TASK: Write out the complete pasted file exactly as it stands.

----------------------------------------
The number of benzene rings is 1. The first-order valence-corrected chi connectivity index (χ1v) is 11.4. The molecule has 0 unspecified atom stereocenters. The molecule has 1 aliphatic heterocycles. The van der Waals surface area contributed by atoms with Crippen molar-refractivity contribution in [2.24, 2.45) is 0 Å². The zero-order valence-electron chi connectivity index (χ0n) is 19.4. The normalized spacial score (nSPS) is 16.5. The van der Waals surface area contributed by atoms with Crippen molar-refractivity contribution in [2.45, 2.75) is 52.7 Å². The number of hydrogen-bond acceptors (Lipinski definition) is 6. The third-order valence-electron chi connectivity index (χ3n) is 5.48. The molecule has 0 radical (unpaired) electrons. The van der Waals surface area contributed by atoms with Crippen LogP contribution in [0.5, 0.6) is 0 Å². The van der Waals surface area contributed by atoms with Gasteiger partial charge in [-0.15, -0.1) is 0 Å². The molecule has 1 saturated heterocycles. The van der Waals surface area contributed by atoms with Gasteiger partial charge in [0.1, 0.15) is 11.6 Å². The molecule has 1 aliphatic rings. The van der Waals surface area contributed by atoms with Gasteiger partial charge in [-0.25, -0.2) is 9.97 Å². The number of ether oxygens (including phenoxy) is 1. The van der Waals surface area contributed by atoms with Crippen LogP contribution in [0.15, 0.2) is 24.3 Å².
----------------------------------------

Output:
The number of benzene rings is 1. The first-order valence-corrected chi connectivity index (χ1v) is 11.4. The molecule has 0 unspecified atom stereocenters. The molecule has 1 aliphatic heterocycles. The van der Waals surface area contributed by atoms with Crippen molar-refractivity contribution in [2.24, 2.45) is 0 Å². The zero-order valence-electron chi connectivity index (χ0n) is 19.4. The normalized spacial score (nSPS) is 16.5. The van der Waals surface area contributed by atoms with Crippen molar-refractivity contribution in [2.45, 2.75) is 52.7 Å². The number of hydrogen-bond acceptors (Lipinski definition) is 6. The third-order valence-electron chi connectivity index (χ3n) is 5.48. The molecule has 0 radical (unpaired) electrons. The van der Waals surface area contributed by atoms with Crippen LogP contribution in [0.5, 0.6) is 0 Å². The van der Waals surface area contributed by atoms with Gasteiger partial charge in [-0.15, -0.1) is 0 Å². The molecule has 1 saturated heterocycles. The van der Waals surface area contributed by atoms with Gasteiger partial charge in [0.1, 0.15) is 11.6 Å². The molecule has 1 aliphatic rings. The van der Waals surface area contributed by atoms with Gasteiger partial charge in [-0.25, -0.2) is 9.97 Å². The number of ether oxygens (including phenoxy) is 1. The van der Waals surface area contributed by atoms with Crippen LogP contribution in [0.15, 0.2) is 24.3 Å².